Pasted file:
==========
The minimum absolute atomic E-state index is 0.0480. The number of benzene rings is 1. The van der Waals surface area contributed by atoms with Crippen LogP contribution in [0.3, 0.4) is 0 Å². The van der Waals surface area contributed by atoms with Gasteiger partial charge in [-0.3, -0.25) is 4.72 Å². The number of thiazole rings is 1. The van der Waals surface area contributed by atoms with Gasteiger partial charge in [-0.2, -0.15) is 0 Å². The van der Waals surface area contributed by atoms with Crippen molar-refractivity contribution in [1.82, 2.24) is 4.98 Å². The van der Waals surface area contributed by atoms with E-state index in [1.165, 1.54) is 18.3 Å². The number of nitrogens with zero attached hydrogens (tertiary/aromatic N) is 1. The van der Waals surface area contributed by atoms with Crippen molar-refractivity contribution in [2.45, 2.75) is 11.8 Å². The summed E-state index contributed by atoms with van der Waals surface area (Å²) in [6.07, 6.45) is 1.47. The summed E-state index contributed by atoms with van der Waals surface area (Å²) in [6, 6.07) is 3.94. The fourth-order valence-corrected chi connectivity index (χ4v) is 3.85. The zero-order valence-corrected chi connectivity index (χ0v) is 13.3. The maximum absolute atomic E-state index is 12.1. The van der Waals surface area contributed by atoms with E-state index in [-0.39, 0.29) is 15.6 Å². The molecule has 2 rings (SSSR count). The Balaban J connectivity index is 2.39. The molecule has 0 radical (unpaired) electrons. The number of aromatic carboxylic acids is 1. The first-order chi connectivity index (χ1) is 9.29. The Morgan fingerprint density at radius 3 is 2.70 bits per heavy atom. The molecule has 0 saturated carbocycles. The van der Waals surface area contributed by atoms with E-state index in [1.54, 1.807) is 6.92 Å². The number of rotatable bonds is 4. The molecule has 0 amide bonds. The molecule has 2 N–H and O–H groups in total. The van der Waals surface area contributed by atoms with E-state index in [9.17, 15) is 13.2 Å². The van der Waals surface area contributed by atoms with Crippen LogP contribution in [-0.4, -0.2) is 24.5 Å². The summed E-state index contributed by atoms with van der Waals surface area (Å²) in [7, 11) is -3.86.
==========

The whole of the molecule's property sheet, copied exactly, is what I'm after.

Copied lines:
The minimum absolute atomic E-state index is 0.0480. The number of benzene rings is 1. The van der Waals surface area contributed by atoms with Crippen LogP contribution in [0.3, 0.4) is 0 Å². The van der Waals surface area contributed by atoms with Gasteiger partial charge in [-0.3, -0.25) is 4.72 Å². The number of thiazole rings is 1. The van der Waals surface area contributed by atoms with Gasteiger partial charge in [-0.2, -0.15) is 0 Å². The van der Waals surface area contributed by atoms with Crippen molar-refractivity contribution in [1.82, 2.24) is 4.98 Å². The van der Waals surface area contributed by atoms with E-state index in [1.165, 1.54) is 18.3 Å². The number of nitrogens with zero attached hydrogens (tertiary/aromatic N) is 1. The van der Waals surface area contributed by atoms with Crippen molar-refractivity contribution in [2.45, 2.75) is 11.8 Å². The summed E-state index contributed by atoms with van der Waals surface area (Å²) in [6.07, 6.45) is 1.47. The summed E-state index contributed by atoms with van der Waals surface area (Å²) in [6, 6.07) is 3.94. The fourth-order valence-corrected chi connectivity index (χ4v) is 3.85. The zero-order valence-corrected chi connectivity index (χ0v) is 13.3. The maximum absolute atomic E-state index is 12.1. The van der Waals surface area contributed by atoms with E-state index in [-0.39, 0.29) is 15.6 Å². The molecule has 2 rings (SSSR count). The Balaban J connectivity index is 2.39. The molecule has 0 radical (unpaired) electrons. The number of aromatic carboxylic acids is 1. The first-order chi connectivity index (χ1) is 9.29. The Morgan fingerprint density at radius 3 is 2.70 bits per heavy atom. The molecule has 0 saturated carbocycles. The van der Waals surface area contributed by atoms with E-state index in [1.54, 1.807) is 6.92 Å². The number of rotatable bonds is 4. The molecule has 0 amide bonds. The molecule has 2 N–H and O–H groups in total. The van der Waals surface area contributed by atoms with E-state index in [9.17, 15) is 13.2 Å². The van der Waals surface area contributed by atoms with Crippen LogP contribution in [-0.4, -0.2) is 24.5 Å². The summed E-state index contributed by atoms with van der Waals surface area (Å²) in [7, 11) is -3.86.